COVID-19 and Ecommerce: What the Data Says

Justin Lambert & Angus McLean

You don’t need another article telling you that we’re in a strange, sometimes distressing situation right now. Economic uncertainty, market volatility, and the widespread closure of places of business are well known. Sadly, there’s also a lot of misinformation out there, which just adds to the doom and gloom narrative.

What you — actually, all of us — really need are facts and a level-headed interpretation of those facts based on experience.

So, we decided to bring our experience to bear on the current situation. With access to live and anonymized data from clients’ websites*, we’ve been able to glean some interesting insights into how the coronavirus epidemic, quarantines, and social distancing is impacting ecommerce.

How has COVID-19 impacted ecommerce as a whole?

Overall, as you would expect, we’re seeing the same basic volatility in the ecommerce sector that’s showing up elsewhere. What’s more exciting, though, is what we’re not seeing. We’re not seeing systematic ecommerce struggling as some had feared. Quite the opposite, actually.

What we know

In most of the standard metrics every website pays attention to — visitors, pageviews, time-on-site, etc. — we’ve seen wide deviations since March 13th. Some sites are way up, others have seen dramatic drops in traffic. You can see this in the chart below, which shows a marked increase in volatility across several metrics.

Of course, as interesting as increased volatility is, the most important metrics for any ecommerce site are those related to revenue. And, that’s where things get even more interesting.

When we visualize the individual KPIs as averages across all the sites included, we see some markedly drop off while others rise after March 13.

Plotting Aggregated (Median) Signal Trends

This tells us that ecommerce businesses are experiencing reduced traffic but increased conversions. In fact, our data shows that ecommerce revenues have slightly increased or remained relatively stable, on average, despite all the turmoil. In many cases, these companies are making the same revenue from fewer visitors.

What we think

This is welcome news, both for well-established ecommerce sites and for businesses forced to rely more heavily on their websites than ever before because their physical locations have been closed, or have had their hours curtailed.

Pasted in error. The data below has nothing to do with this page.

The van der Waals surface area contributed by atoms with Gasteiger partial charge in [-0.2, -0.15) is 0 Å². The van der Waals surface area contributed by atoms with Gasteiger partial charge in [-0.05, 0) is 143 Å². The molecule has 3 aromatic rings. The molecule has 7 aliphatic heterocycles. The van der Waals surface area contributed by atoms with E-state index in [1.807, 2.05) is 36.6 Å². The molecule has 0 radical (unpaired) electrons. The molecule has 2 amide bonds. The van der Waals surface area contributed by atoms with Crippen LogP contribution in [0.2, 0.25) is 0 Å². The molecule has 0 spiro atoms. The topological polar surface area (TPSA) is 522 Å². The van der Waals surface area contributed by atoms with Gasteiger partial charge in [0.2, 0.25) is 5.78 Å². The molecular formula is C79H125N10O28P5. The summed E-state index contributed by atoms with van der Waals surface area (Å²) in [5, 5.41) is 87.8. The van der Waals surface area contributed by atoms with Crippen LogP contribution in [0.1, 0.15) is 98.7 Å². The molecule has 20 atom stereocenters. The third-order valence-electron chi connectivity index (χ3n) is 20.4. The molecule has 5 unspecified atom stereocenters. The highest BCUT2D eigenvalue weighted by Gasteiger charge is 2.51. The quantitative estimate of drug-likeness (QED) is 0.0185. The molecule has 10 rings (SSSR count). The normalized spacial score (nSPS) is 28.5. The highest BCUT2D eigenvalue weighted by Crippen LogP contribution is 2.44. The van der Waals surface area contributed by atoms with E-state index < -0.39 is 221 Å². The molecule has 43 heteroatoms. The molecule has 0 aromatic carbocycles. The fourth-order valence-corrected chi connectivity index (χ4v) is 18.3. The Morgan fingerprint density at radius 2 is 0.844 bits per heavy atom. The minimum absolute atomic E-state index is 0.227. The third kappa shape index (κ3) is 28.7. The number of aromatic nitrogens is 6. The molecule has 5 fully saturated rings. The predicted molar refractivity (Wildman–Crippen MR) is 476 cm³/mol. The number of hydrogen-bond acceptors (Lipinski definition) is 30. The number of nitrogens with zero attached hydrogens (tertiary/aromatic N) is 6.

It seems to indicate that users visiting ecommerce sites are arriving with a stronger buying intent. They’re not as interested in kicking tires and researching a hundred options, they’ve come to make a purchase and move on.

For companies that already relied on their ecommerce efforts for all or most of their revenue, this means they have a good chance of weathering this difficult period. For companies that did little online business in the past, it’s possible to earn back a portion of the revenues being lost from the closure of physical locations by ramping up ecommerce efforts now.

How are B2B and B2C companies being affected by mass quarantines and social distancing?

Historically, B2C has always been a more volatile sector than B2B. It’s more heavily affected by changes in taste and fashion trends, as well as celebrity endorsements and other marketing tactics. The winds of change blow hard and fast in B2C, but less so in B2B. And, we’re seeing a similar trend among Gorilla clients at this point.

What we know

When we separate these 71 clients into B2B and B2C sectors, it becomes apparent that those selling directly to consumers are experiencing much larger swings in standard web metrics. B2B companies are still experiencing increased volatility, as noted previously, but not to the same extent.

Understanding Revenue Impact across Channels

The table above describes the percent change in revenue, separated out by the channels that supplied the traffic. Interestingly, we are seeing increased revenues from Direct, Email, and Referral channels in the B2B businesses while B2C is experiencing growth in search channels (Organic and Paid).

What we think

Obviously, you can’t change the core of your business to react to sudden changes like the impact of the COVID-19 virus, which was completely unknown just a few months ago. What this highlights, however, is the need for companies to prepare for unexpected events to the extent possible, especially those selling directly to consumers. And, to think creatively about how to service customers under unique conditions.

We’re actively helping our existing clients build out engagement tactics to react to the economic shifts that are occurring. As an example, we worked with one of our retailers that relied primarily on in-store customers to put the spotlight on their curbside pickup services. With a quick turnaround, they were able to salvage sales that would have otherwise been lost. If there are alternative ways you can continue to serve your customers despite the current circumstances, make sure they know about it by spotlighting it on your website and marketing mix.